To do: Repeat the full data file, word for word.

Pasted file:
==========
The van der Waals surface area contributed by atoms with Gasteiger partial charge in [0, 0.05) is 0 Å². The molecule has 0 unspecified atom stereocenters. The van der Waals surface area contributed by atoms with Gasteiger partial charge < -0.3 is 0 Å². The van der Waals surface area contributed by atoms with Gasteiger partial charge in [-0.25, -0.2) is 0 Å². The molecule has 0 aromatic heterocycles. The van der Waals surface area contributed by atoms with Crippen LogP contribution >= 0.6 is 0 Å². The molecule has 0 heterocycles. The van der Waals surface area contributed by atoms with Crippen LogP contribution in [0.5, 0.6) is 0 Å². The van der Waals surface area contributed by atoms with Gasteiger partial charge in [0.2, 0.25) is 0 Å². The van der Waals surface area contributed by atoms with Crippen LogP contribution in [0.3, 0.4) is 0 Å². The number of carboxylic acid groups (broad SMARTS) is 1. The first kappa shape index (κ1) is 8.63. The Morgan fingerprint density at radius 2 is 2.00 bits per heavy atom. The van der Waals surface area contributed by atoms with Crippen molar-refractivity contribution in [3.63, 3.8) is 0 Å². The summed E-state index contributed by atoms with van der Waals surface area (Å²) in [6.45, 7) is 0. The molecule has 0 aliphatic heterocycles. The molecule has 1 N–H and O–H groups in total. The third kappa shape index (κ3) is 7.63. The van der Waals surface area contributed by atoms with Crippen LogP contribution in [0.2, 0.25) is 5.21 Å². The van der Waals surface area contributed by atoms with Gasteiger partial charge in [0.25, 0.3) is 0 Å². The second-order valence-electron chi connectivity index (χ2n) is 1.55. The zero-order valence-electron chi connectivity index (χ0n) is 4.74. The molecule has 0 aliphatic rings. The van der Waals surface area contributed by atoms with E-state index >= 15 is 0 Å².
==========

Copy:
The van der Waals surface area contributed by atoms with Gasteiger partial charge in [0, 0.05) is 0 Å². The molecule has 0 unspecified atom stereocenters. The van der Waals surface area contributed by atoms with Gasteiger partial charge < -0.3 is 0 Å². The van der Waals surface area contributed by atoms with Gasteiger partial charge in [-0.25, -0.2) is 0 Å². The molecule has 0 aromatic heterocycles. The van der Waals surface area contributed by atoms with Crippen LogP contribution >= 0.6 is 0 Å². The molecule has 0 heterocycles. The van der Waals surface area contributed by atoms with Crippen LogP contribution in [0.5, 0.6) is 0 Å². The van der Waals surface area contributed by atoms with Gasteiger partial charge in [0.2, 0.25) is 0 Å². The van der Waals surface area contributed by atoms with Crippen LogP contribution in [0.3, 0.4) is 0 Å². The number of carboxylic acid groups (broad SMARTS) is 1. The first kappa shape index (κ1) is 8.63. The Morgan fingerprint density at radius 2 is 2.00 bits per heavy atom. The van der Waals surface area contributed by atoms with Crippen molar-refractivity contribution in [3.63, 3.8) is 0 Å². The summed E-state index contributed by atoms with van der Waals surface area (Å²) in [6.45, 7) is 0. The molecule has 0 aliphatic heterocycles. The molecule has 1 N–H and O–H groups in total. The third kappa shape index (κ3) is 7.63. The van der Waals surface area contributed by atoms with Crippen LogP contribution in [0.2, 0.25) is 5.21 Å². The van der Waals surface area contributed by atoms with Gasteiger partial charge in [0.25, 0.3) is 0 Å². The second-order valence-electron chi connectivity index (χ2n) is 1.55. The zero-order valence-electron chi connectivity index (χ0n) is 4.74. The molecule has 0 aliphatic rings. The van der Waals surface area contributed by atoms with E-state index >= 15 is 0 Å².